Thirteen thousand seven hundred and seven kilometers.
That’s the distance from Jerusalem to Melbourne. And I think we can all agree we felt the magnitude of the distance today. Not strictly in a geographic sense.
Of course I am referring to a memorable (for the wrong reasons) Asian Cup encounter with regional rivals Jordan eight months ago. The venue, Melbourne’s photogenic AAMI Park stadium. Palestine took a rather expected beating from tournament favorites Japan in the group opener four days prior. Not too big a deal, we weren’t expecting much of a result anyways, but we knew there was no room for dropping any more points. The lead up to the tournament was filled with mismanagement and a little bad luck, but we kept an optimistic outlook anyways.
I took my seat close to the pitch, right near the middle to witness the action up close and personal. As the game progressed, I realized I chose the worst seat in the house for that exact reason. Its never pleasant to watch your team get torn apart. The Australian fellow sitting next to me remarked (as many do ) that “playing in the Asian Cup is an achievement in itself”. I explained that we are a point where we expect more – and not of delusion.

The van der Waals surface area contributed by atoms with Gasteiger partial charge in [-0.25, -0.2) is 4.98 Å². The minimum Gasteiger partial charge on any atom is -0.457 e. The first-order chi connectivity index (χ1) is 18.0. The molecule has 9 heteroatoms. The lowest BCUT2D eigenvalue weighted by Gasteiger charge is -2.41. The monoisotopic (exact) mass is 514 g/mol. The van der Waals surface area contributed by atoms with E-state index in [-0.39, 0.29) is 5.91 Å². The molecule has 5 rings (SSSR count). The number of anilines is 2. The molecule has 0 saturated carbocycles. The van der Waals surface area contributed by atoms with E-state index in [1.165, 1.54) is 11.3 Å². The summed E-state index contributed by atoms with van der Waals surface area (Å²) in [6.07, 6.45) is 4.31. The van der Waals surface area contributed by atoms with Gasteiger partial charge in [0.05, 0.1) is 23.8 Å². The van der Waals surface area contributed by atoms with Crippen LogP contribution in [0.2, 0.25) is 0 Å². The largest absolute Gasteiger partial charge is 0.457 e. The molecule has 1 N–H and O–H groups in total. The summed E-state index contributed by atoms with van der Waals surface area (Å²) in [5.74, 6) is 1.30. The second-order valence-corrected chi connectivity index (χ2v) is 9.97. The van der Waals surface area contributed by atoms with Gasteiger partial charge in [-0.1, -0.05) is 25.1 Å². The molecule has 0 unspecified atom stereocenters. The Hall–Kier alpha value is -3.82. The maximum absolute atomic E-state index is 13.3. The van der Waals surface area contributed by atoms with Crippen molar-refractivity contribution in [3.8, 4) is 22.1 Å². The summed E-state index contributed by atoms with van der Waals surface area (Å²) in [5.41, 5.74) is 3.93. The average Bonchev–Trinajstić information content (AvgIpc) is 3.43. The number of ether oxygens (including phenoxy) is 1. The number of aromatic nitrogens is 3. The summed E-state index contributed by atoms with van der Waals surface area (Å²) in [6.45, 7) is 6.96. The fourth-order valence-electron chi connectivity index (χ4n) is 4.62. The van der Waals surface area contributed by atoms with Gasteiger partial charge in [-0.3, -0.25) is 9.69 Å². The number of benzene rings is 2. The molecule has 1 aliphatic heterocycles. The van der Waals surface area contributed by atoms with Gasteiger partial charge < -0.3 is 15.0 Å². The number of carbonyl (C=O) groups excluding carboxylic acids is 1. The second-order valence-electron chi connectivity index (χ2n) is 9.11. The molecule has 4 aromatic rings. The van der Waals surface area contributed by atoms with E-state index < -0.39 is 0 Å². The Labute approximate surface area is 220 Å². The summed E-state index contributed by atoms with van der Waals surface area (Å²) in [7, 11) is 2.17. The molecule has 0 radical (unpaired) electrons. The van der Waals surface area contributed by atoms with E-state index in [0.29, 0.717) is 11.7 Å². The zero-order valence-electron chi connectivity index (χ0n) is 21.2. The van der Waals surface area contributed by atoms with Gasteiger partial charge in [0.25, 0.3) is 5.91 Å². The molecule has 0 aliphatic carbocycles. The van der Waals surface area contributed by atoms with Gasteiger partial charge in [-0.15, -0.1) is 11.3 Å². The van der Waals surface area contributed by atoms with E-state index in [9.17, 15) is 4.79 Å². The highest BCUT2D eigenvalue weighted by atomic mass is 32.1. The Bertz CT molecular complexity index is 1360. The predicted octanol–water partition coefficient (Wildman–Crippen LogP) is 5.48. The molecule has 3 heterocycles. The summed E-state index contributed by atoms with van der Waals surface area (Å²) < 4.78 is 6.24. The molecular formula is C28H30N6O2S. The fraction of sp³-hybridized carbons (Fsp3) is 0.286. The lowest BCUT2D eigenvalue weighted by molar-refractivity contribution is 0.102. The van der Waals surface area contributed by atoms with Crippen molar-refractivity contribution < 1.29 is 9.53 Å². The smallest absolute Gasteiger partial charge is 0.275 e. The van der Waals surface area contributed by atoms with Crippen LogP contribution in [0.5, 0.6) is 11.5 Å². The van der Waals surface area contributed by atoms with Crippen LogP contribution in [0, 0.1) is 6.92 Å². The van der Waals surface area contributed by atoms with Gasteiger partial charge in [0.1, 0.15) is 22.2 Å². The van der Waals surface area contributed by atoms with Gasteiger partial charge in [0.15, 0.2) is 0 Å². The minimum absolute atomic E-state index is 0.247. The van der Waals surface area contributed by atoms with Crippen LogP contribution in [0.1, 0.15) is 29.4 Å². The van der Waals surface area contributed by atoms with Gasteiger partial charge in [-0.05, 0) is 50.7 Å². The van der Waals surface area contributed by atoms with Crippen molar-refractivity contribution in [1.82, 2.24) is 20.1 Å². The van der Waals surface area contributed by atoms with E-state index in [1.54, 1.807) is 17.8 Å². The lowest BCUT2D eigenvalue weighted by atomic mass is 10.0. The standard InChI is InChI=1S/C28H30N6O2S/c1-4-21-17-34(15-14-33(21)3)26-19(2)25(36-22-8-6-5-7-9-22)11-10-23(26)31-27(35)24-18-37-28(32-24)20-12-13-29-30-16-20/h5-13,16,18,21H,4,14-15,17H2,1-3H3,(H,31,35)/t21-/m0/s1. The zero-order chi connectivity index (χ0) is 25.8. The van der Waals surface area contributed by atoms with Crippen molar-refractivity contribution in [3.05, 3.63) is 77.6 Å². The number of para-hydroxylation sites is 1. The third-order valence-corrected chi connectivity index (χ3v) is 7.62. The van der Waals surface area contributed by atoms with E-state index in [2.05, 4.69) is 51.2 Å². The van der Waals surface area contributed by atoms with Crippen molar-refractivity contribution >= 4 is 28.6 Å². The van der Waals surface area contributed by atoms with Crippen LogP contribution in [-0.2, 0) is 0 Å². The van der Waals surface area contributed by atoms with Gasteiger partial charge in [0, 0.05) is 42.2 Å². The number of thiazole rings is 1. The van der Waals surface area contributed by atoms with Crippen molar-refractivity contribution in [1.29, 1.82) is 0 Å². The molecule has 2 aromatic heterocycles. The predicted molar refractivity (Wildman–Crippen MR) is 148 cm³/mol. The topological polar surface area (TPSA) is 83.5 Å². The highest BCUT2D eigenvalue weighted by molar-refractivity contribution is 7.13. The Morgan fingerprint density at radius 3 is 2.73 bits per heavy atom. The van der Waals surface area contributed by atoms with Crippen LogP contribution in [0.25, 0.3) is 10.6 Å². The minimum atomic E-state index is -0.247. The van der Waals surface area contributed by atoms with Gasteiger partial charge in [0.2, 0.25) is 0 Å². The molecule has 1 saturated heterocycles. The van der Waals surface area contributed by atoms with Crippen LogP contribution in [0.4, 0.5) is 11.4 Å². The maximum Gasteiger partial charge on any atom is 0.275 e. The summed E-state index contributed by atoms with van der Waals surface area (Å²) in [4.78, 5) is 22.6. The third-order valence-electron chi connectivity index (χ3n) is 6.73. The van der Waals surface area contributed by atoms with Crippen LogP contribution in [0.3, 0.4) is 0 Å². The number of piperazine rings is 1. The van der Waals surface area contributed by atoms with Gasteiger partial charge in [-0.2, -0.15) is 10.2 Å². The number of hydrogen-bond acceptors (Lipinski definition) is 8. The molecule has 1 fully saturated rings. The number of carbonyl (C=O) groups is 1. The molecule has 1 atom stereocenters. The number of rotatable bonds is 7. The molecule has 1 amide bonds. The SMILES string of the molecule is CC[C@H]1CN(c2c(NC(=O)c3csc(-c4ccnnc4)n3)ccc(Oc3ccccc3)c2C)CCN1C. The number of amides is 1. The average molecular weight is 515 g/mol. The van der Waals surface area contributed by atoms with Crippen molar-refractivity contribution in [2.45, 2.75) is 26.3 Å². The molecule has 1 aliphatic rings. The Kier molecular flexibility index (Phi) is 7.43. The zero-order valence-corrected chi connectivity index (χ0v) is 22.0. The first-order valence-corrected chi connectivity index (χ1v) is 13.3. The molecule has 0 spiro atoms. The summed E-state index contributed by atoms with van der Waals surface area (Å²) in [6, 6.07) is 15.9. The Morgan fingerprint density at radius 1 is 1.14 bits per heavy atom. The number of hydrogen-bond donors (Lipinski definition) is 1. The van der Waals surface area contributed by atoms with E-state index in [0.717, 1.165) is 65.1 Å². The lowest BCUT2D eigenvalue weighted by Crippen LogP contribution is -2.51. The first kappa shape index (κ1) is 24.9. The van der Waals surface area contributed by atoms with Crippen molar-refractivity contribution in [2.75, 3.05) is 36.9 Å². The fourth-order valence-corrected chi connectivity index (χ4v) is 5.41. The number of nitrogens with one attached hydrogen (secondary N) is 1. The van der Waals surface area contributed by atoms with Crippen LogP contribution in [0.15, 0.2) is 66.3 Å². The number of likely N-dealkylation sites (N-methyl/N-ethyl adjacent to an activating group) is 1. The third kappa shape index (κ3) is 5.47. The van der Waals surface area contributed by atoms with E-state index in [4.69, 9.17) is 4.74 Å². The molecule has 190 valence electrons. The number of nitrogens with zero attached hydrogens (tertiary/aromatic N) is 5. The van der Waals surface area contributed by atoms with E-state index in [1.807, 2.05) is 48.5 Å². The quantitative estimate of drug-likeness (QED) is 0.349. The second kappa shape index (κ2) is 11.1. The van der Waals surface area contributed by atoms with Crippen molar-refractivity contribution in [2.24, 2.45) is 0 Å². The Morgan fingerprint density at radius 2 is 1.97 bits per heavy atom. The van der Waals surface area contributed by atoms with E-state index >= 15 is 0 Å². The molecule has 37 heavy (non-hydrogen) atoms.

It was a big blow. All our hopes for the national team were in the hands of an incompetent football association that couldn’t even give us a decent showing on the continental stage. The most zealous of fans were turned to cynics.
Fast forward to Palestine’s first home match after the fiasco down under. The qualifying campaign so far has been decent to say the least. Playing away from home, Palestine was only edged by Saudi Arabia, and won by six in Malaysia. As opposed to the Asian Cup days, a capable manager has been at the helm with the resources and time to build a team. This is evident in the lineup, rather than a model overly reliant on one superstar, you have a solid group.
What we got today was a good result against one of Asia’s best sides. Even better, a full stadium backing our boys. I bet the players felt a world away from Melbourne. But then again, maybe not completely. One thing you can’t forget is the thousands of fans cheering until the final whistle and all the way out of AAMI Park.